chapter  8
Hybrid spaces and the impact of new technologies
Pages 16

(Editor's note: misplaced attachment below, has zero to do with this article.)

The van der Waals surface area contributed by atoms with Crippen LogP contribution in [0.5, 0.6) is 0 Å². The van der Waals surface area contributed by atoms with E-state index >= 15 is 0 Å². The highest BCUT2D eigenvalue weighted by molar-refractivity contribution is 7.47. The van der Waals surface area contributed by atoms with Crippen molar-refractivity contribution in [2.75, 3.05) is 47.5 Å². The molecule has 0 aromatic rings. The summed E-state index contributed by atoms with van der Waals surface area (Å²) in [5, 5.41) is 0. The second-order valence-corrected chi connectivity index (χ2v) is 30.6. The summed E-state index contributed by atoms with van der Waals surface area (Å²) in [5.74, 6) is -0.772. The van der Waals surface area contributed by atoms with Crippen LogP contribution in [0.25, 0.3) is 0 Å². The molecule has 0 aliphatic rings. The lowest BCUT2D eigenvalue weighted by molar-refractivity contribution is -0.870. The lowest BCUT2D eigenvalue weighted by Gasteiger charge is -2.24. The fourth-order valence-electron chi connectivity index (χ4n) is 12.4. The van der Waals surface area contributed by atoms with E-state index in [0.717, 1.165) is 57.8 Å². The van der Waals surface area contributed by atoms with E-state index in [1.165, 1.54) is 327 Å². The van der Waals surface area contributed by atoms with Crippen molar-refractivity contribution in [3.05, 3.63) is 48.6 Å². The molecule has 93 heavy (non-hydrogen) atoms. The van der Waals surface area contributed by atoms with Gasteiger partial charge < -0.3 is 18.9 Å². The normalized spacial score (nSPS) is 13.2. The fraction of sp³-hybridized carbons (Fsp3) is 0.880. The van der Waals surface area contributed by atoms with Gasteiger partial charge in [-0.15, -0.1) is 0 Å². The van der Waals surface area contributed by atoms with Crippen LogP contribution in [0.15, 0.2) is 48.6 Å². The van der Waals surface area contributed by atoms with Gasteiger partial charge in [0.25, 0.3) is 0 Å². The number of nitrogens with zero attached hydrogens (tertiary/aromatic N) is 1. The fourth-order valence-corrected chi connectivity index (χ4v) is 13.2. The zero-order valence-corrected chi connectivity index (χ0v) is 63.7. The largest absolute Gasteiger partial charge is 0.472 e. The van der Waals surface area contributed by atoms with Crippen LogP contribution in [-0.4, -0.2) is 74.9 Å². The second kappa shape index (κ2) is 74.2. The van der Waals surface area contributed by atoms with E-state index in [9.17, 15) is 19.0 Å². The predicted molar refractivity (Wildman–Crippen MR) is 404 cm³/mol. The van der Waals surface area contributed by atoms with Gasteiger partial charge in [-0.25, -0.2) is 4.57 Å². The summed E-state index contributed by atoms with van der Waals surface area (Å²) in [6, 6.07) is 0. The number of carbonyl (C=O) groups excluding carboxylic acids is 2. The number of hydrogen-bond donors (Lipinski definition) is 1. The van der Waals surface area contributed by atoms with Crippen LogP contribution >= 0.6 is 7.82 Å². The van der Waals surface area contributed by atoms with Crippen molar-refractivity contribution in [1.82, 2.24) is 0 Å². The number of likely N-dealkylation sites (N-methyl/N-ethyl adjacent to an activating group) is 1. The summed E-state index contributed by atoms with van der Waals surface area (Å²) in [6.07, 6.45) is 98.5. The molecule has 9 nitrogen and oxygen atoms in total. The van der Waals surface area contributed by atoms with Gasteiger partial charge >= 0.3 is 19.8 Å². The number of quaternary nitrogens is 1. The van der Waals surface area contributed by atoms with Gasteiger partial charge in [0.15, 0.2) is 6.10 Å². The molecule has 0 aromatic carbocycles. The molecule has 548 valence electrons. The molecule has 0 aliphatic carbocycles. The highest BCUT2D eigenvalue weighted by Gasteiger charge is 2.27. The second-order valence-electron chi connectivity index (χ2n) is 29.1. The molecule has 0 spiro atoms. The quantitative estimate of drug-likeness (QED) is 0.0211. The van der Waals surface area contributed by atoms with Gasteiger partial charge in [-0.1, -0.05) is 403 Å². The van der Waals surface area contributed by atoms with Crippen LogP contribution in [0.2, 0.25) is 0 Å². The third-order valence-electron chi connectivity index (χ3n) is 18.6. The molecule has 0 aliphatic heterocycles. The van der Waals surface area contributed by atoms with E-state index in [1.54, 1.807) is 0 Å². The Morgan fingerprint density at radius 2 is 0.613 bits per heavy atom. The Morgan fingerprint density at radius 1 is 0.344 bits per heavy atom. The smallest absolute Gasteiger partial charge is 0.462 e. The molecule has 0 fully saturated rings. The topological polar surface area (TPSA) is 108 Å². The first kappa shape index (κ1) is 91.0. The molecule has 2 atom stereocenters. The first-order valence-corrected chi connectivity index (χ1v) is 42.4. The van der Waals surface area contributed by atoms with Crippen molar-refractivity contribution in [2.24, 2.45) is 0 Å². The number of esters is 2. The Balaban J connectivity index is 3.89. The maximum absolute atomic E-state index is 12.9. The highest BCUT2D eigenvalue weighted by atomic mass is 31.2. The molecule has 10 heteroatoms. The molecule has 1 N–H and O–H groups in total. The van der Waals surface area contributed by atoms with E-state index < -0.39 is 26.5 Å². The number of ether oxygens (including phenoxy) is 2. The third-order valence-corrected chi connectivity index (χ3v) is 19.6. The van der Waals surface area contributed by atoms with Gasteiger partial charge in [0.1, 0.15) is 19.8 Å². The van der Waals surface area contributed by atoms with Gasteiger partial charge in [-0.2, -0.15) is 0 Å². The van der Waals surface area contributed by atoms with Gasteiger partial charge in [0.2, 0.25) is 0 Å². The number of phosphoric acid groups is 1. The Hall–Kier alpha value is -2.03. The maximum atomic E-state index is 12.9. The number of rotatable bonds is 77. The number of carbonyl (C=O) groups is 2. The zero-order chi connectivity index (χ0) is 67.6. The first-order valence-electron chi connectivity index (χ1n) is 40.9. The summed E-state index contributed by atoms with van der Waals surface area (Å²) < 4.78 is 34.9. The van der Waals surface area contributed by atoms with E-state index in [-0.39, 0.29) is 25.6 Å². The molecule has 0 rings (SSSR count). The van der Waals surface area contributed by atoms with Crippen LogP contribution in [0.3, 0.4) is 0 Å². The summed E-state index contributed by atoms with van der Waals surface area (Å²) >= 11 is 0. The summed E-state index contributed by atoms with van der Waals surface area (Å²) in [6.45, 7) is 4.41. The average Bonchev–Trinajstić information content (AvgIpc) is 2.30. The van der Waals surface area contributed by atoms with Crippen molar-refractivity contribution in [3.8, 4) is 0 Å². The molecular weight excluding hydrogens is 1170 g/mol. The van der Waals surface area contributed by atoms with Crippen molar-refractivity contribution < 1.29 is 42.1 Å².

The recent concern with post-compulsory learning and teaching methods has been partly driven by a frustration with the perceived lack of impact of computing and networking on universities’ and colleges’ ways of working. A newish discipline – ‘learning technologies’ – has developed to better understand how changing information and communication technologies can support learning, based mainly on a social constructivist understanding of learning (Laurillard 2001; Conole and Oliver 2007; Beetham and Sharpe 2007) but this remains an under-resourced and often marginalised area in the post-compulsory education sector. Of course learning technologies have a longer history than just the recent exponential growth of personal computing, mobile devices and the internet. In the UK, for example, the Open University has built up a considerable expertise in distance learning design over the last 40 years, based fi rst on a mixture of course books and study guides supported by video and audio tapes, and TV programmes; and then pre and early web-based computer-based conference (CMC) capabilities such as First Class , which enabled online tutorial and seminar conversations, ‘e-moderated’ by a tutor (Salmon 2000).